Location: Arkansas Children's Nutrition CenterTitle: Are early first trimester weights valid proxies for preconception weight?
|KRUKOWSKI, REBECCA - University Of Tennessee|
|WEST, DELIA - University Of South Carolina|
|DICARLO, MARISHA - Arkansas Department Of Health|
|SHANKAR, KARTIK - Arkansas Children'S Nutrition Research Center (ACNC)|
|CLEVES, MARIO - Arkansas Children'S Nutrition Research Center (ACNC)|
|SAYLORS, MARIE - University Arkansas For Medical Sciences (UAMS)|
|ANDRES, ALINE - Arkansas Children'S Nutrition Research Center (ACNC)|
Submitted to: BMC Pregnancy & Childbirth
Publication Type: Peer Reviewed Journal
Publication Acceptance Date: 11/14/2016
Publication Date: 11/21/2016
Citation: Krukowski, R.A., West, D.S., DiCarlo, M., Shankar, K., Cleves, M.A., Saylors, M.E., Andres, A. 2016. Are early first trimester weights valid proxies for preconception weight? BMC Pregnancy & Childbirth. 16:357. doi:10.1186/s12884-016-1159-6.
Interpretive Summary: Preconception body mass index is used to determine gestational weight gain recommendations based upon the Institute of Medicine Recommendations which have been demonstrated to be critical for adequate maternal and child health. This study investigated whether preconception or first trimester weights are best in determining preconception body mass index and therefore gestational weight gain recommendations. Under identical measurement conditions, a preconception weight and two first trimester weights were obtained for 48 women. Although not ideal, assigning weight gain guidelines for pregnancy based on an early first trimester weight is suitable; with 90% of women being correctly classify for their gestational weight gain recommendations. These findings are important as excessive gestational weight gain has been linked to adverse maternal and child outcomes.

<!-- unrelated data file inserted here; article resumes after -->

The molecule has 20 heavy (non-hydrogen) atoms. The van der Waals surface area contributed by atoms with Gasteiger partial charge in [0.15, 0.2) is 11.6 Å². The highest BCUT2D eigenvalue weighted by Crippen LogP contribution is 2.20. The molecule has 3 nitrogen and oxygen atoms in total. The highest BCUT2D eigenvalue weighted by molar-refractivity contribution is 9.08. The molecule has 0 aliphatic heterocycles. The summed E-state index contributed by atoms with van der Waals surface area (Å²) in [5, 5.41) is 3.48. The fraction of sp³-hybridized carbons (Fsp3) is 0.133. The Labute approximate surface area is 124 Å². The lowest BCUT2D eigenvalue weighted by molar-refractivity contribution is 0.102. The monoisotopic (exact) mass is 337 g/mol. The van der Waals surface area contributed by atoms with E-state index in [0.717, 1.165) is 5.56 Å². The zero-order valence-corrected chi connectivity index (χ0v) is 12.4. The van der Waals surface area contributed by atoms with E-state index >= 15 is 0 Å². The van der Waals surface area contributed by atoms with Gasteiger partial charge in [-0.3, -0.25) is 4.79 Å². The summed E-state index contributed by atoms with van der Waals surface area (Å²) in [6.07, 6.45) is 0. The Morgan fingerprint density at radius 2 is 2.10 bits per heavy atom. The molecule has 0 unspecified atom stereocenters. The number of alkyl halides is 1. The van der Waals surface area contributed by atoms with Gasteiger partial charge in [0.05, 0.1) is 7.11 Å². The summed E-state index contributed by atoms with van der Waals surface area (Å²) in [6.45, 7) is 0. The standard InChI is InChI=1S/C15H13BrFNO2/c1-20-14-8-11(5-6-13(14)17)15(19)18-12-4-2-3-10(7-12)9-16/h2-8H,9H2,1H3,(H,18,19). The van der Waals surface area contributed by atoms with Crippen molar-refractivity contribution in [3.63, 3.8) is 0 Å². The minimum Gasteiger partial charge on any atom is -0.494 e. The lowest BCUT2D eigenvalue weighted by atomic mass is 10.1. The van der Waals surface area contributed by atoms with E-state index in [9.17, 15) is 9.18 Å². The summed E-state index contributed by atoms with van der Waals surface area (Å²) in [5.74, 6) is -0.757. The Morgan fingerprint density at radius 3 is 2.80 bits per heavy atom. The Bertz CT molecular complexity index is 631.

Technical Abstract: An accurate estimate of preconception weight is necessary for providing a gestational weight gain range based on the Institute of Medicine’s guidelines; however, an accurate and proximal preconception weight is not available for most women. We examined the validity of first trimester weights for estimating preconception body mass index category. Under identical measurement conditions, preconception weight and two first trimester weights (i.e., 4–10 and 12 weeks gestation) were obtained (n = 43). Our results showed that the 4–10 week and the 12 week weight correctly classified 95 and 91% women, respectively. Mean weight changes were relatively small overall (M= 0.74 +/- 1.99 kg at 4–10 weeks and M = 1.02 +/- 2.46 at 12 weeks). There was a significant difference in mean weight gain by body mass index category at 4–10 weeks (-0.09 +/- 1.86 kg for normal weight participants vs. 1.61 + 1.76 kg for overweight/obese participants, p = 0.01), but not at 12 weeks (0.53 +/- 2.29 kg for normal weight participants vs. 1.54 +/- 2.58 kg for overweight/obese participants). Assigning gestational weight gain guidelines based on an early first trimester weight resulted in 5–9% of women being misclassified depending on the gestational week the weight was obtained. Thus, most women are correctly classified based on a first trimester weight, particularly an early first trimester weight, although it is possible that modeling strategies could be developed to further improve estimates of preconception body mass index category.